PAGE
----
Similarly, the ruling parties, the PMLN in the Punjab and the PPP in Sindh, had a clear advantage over their political rivals. Their organizational network was strong and effective for mobilization of the voters. They had the advantage of the open or quiet support of local administration like AC, Patwari and Police Station. The opposition candidates face another disadvantage. As the main task of local councils and councilors is to work for welfare of the community, improvement of living conditions and provision of civic facilities, such services cannot be provided without getting funding from the provincial government. The widely shared feeling in the political circles is that the opposition councilors will have problems in getting funds from the provincial government. For example, in the Punjab, the PTI councilor will not get that much cooperation of the provincial government. Therefore, a large number of voters have shown a tendency to vote for the ruling party candidates. Furthermore, the opposition parties did not come forward with a socio-economic program radically different from the PMLN and the PPP. It was therefore understandable that the ruling parties would have an advantage over the opposition.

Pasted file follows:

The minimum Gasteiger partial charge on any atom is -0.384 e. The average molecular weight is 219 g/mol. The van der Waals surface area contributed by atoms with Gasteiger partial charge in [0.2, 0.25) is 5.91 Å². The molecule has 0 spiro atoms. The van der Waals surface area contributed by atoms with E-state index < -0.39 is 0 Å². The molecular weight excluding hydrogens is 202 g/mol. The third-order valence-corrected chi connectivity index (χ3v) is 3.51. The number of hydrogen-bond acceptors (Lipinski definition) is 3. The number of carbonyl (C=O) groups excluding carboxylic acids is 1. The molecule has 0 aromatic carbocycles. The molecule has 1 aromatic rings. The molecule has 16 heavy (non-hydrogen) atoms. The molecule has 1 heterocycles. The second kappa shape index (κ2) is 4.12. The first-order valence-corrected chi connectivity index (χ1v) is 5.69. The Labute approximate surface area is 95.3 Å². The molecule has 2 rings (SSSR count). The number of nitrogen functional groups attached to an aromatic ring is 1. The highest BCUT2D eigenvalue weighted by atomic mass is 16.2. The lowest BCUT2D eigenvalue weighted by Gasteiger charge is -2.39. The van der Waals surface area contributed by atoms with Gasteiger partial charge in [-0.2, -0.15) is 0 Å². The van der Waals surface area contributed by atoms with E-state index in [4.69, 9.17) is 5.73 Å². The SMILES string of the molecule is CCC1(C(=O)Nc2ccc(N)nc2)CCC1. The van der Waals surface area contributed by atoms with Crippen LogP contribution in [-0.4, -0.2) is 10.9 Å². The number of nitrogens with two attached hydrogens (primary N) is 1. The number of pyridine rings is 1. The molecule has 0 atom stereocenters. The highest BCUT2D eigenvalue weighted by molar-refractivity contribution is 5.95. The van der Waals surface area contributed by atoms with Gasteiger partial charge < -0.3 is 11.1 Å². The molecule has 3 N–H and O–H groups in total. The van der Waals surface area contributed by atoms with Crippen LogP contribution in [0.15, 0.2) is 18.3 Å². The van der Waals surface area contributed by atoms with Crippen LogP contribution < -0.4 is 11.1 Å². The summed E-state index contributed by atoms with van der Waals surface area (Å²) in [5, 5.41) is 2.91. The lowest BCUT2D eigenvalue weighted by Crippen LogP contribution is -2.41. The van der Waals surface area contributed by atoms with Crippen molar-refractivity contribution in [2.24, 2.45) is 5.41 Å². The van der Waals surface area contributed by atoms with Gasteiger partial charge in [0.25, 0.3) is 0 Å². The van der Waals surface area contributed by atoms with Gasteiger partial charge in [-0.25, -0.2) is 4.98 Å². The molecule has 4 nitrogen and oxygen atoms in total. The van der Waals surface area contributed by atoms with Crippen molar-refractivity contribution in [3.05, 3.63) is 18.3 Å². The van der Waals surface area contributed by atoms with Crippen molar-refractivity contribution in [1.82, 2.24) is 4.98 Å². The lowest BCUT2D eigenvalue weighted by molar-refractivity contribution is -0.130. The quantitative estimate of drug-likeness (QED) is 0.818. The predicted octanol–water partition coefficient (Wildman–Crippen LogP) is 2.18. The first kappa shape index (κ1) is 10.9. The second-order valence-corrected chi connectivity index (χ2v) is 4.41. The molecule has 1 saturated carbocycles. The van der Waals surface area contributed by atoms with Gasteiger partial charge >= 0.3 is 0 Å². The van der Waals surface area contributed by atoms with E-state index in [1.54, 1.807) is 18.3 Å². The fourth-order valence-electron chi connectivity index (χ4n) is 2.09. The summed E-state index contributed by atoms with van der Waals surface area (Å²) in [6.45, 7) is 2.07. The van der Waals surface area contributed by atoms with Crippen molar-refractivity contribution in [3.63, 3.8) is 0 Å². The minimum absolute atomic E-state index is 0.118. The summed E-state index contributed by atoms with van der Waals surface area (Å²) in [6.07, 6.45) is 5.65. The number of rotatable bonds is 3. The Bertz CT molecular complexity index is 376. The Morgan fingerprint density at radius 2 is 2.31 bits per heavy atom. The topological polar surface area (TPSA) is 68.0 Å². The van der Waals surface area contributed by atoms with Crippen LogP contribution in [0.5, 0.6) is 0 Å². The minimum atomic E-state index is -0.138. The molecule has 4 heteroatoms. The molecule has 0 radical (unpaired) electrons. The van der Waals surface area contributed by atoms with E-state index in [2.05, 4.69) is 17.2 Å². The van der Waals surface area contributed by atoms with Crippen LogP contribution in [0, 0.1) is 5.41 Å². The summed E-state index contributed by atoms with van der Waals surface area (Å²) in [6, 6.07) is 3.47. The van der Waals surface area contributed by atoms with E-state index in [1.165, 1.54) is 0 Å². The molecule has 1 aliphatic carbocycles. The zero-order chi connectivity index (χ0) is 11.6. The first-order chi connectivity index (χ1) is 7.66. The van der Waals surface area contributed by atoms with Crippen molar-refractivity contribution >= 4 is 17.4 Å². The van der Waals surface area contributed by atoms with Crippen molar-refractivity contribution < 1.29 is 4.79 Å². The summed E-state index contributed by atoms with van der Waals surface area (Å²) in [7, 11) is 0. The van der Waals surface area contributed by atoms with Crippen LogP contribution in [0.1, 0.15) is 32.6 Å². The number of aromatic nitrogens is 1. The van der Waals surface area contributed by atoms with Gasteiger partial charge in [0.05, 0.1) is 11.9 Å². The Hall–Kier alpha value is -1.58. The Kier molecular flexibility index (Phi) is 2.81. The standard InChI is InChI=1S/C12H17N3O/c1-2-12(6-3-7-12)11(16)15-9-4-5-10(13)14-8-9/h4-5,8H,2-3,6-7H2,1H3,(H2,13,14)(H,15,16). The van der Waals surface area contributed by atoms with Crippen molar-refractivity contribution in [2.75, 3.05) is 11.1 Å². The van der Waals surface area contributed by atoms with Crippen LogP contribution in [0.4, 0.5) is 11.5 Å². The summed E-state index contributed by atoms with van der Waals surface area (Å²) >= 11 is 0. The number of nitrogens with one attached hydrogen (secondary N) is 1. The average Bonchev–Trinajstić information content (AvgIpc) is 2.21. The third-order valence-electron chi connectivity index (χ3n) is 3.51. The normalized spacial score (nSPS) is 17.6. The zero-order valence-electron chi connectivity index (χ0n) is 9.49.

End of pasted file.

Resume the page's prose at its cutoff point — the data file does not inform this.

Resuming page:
The repeat performance of the ruling parties in the two provinces raises one fundamental question that a radical change may not be possible from within the system. The two ruling parties, the PMLN and the PPP, are expected to become overconfident after the completion of local elections and may not change their governance system marked by inefficiency, corruption and using state resources on political consideration. This leaves hardly any room for the improvement of socio-economic conditions of the ordinary people. This can also create a perception of popular support in the PMLN and its leadership may try to push back the military from the current expanded role. If this happens, Pakistan can experience instability and the future of Pakistani democracy can become uncertain.